The San community living in the Nyae Nyae Conservancy and Community Forest has embarked on an initiative to pioneer new farming techniques in efforts to enhance food security.
The community, according to a media statement issued last week by the Nyae Nyae Development Foundation, has been expanding its agricultural activities to include a broader, permaculture-based approach.
'Permaculture' is the conjoining of the words permanent and agriculture and is about learning to work with nature instead of against it in order to develop a sustainable ecosystem.
It offers practical methods to increase food productivity, positively affect the environment and reduce energy consumption, while improving understanding of the natural functioning of ecosystems and the role of humans within them.
The new approach is essential as the community strives to become more self-sufficient, empowered and achieve self-reliance, and do away with the age-old methods of foraging for food through hunting and gathering activities.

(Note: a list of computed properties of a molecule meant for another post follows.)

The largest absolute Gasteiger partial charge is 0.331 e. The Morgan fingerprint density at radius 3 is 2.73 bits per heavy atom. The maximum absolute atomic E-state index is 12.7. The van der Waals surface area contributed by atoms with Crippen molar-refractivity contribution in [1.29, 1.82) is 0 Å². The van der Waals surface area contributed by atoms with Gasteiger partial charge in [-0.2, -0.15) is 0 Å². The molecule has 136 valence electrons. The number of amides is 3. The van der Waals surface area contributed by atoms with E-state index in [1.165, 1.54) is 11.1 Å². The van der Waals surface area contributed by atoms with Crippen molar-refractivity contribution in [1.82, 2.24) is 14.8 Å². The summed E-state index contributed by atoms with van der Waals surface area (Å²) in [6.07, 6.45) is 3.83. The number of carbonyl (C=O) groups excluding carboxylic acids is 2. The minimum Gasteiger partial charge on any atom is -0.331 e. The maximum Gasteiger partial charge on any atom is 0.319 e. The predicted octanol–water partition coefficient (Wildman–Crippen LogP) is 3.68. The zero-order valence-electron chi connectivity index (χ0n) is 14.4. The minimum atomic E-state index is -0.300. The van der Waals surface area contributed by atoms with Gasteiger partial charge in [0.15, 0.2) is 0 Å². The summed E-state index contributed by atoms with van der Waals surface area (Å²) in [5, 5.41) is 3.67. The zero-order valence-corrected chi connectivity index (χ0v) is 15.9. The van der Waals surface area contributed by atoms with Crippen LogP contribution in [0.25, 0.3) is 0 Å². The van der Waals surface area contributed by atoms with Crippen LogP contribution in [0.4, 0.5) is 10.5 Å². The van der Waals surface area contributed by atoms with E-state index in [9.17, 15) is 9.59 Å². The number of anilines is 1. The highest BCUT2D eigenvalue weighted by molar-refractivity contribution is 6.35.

"Food security is essential for everyone. Normally, we simply go to the shop and buy what we need. However, the San community living in the Nyae Nyae Conservancy and Community Forest are trying a new approach," the statement added.
As part of this agricultural expansion, posters have been produced to support the training being given to the San, to serve as reminders and encourage a broader, more encompassing approach to agricultural activities.
The posters are highly pictorial as literacy is limited in the area and materials are produced in Afrikaans and English at the request of the community.
According to the statement, the pictures will go a long way to teaching the community the basics of this type of farming and will also demonstrate the effectiveness of this approach to agricultural activities for the people in the conservancies.
The initiative has been funded by the European Union under a climate change adaptation grant, as well as the Finnish Embassy.
The donors have provided tools and seed with the long-term goal of increasing permaculture activities, the productivity of gardens and fields and ultimately improving nutrition and food security.
"One of the limiting factors in the area, as in most parts of Namibia, is the water which has demands from humans, livestock and now increasingly large gardens," the statement noted.